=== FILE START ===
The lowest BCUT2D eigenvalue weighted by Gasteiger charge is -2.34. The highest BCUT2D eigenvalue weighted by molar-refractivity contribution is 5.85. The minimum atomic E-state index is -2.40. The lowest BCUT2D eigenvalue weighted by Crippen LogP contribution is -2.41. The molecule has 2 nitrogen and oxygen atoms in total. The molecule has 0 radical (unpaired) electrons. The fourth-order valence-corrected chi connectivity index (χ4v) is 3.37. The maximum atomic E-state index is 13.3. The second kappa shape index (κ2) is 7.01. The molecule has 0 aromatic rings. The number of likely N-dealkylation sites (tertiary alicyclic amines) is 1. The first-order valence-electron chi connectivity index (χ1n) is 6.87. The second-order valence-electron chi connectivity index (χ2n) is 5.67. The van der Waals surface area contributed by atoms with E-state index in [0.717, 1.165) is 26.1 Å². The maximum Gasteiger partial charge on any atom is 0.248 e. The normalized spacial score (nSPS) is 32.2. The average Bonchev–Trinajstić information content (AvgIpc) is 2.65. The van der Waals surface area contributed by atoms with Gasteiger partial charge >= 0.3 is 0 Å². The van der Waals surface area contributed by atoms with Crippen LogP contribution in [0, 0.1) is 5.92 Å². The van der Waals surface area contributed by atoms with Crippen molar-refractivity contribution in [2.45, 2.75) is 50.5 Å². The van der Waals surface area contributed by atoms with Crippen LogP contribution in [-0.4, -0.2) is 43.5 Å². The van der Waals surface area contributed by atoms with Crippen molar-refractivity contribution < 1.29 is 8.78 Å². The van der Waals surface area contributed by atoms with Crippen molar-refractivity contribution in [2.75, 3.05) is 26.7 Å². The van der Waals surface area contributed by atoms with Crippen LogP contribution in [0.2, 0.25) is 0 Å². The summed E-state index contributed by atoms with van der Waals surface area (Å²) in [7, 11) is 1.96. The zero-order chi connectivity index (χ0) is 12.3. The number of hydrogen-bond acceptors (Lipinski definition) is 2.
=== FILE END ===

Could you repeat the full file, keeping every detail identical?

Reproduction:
The lowest BCUT2D eigenvalue weighted by Gasteiger charge is -2.34. The highest BCUT2D eigenvalue weighted by molar-refractivity contribution is 5.85. The minimum atomic E-state index is -2.40. The lowest BCUT2D eigenvalue weighted by Crippen LogP contribution is -2.41. The molecule has 2 nitrogen and oxygen atoms in total. The molecule has 0 radical (unpaired) electrons. The fourth-order valence-corrected chi connectivity index (χ4v) is 3.37. The maximum atomic E-state index is 13.3. The second kappa shape index (κ2) is 7.01. The molecule has 0 aromatic rings. The number of likely N-dealkylation sites (tertiary alicyclic amines) is 1. The first-order valence-electron chi connectivity index (χ1n) is 6.87. The second-order valence-electron chi connectivity index (χ2n) is 5.67. The van der Waals surface area contributed by atoms with E-state index in [0.717, 1.165) is 26.1 Å². The maximum Gasteiger partial charge on any atom is 0.248 e. The normalized spacial score (nSPS) is 32.2. The average Bonchev–Trinajstić information content (AvgIpc) is 2.65. The van der Waals surface area contributed by atoms with Gasteiger partial charge >= 0.3 is 0 Å². The van der Waals surface area contributed by atoms with Crippen LogP contribution in [0, 0.1) is 5.92 Å². The van der Waals surface area contributed by atoms with Crippen molar-refractivity contribution in [2.45, 2.75) is 50.5 Å². The van der Waals surface area contributed by atoms with Crippen LogP contribution in [-0.4, -0.2) is 43.5 Å². The van der Waals surface area contributed by atoms with Crippen molar-refractivity contribution < 1.29 is 8.78 Å². The van der Waals surface area contributed by atoms with Crippen molar-refractivity contribution in [2.75, 3.05) is 26.7 Å². The van der Waals surface area contributed by atoms with Crippen LogP contribution in [0.2, 0.25) is 0 Å². The summed E-state index contributed by atoms with van der Waals surface area (Å²) in [7, 11) is 1.96. The zero-order chi connectivity index (χ0) is 12.3. The number of hydrogen-bond acceptors (Lipinski definition) is 2.